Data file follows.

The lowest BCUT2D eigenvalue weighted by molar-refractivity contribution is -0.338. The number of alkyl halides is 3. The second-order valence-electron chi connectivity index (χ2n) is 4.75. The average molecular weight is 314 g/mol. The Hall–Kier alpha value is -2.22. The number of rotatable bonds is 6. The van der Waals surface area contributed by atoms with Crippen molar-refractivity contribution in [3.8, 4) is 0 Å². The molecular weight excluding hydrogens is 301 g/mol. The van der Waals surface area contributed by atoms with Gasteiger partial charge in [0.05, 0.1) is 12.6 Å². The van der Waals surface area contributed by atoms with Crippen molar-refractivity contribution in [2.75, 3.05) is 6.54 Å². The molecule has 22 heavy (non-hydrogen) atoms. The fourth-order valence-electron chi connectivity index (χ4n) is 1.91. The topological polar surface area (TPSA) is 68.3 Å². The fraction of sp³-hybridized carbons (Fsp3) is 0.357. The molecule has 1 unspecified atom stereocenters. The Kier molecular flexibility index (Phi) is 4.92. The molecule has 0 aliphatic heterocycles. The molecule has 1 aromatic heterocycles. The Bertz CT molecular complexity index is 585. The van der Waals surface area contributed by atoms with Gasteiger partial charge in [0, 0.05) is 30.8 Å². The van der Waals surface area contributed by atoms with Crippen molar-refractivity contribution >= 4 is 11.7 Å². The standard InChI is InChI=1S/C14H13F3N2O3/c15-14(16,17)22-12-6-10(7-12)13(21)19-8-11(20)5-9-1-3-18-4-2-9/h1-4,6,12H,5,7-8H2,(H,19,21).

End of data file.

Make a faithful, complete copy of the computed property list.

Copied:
The lowest BCUT2D eigenvalue weighted by molar-refractivity contribution is -0.338. The number of alkyl halides is 3. The second-order valence-electron chi connectivity index (χ2n) is 4.75. The average molecular weight is 314 g/mol. The Hall–Kier alpha value is -2.22. The number of rotatable bonds is 6. The van der Waals surface area contributed by atoms with Crippen molar-refractivity contribution in [3.8, 4) is 0 Å². The molecular weight excluding hydrogens is 301 g/mol. The van der Waals surface area contributed by atoms with Gasteiger partial charge in [0.05, 0.1) is 12.6 Å². The van der Waals surface area contributed by atoms with Crippen molar-refractivity contribution in [2.75, 3.05) is 6.54 Å². The molecule has 22 heavy (non-hydrogen) atoms. The fourth-order valence-electron chi connectivity index (χ4n) is 1.91. The topological polar surface area (TPSA) is 68.3 Å². The fraction of sp³-hybridized carbons (Fsp3) is 0.357. The molecule has 1 unspecified atom stereocenters. The Kier molecular flexibility index (Phi) is 4.92. The molecule has 0 aliphatic heterocycles. The molecule has 1 aromatic heterocycles. The Bertz CT molecular complexity index is 585. The van der Waals surface area contributed by atoms with Gasteiger partial charge in [0, 0.05) is 30.8 Å². The van der Waals surface area contributed by atoms with Crippen molar-refractivity contribution >= 4 is 11.7 Å². The standard InChI is InChI=1S/C14H13F3N2O3/c15-14(16,17)22-12-6-10(7-12)13(21)19-8-11(20)5-9-1-3-18-4-2-9/h1-4,6,12H,5,7-8H2,(H,19,21).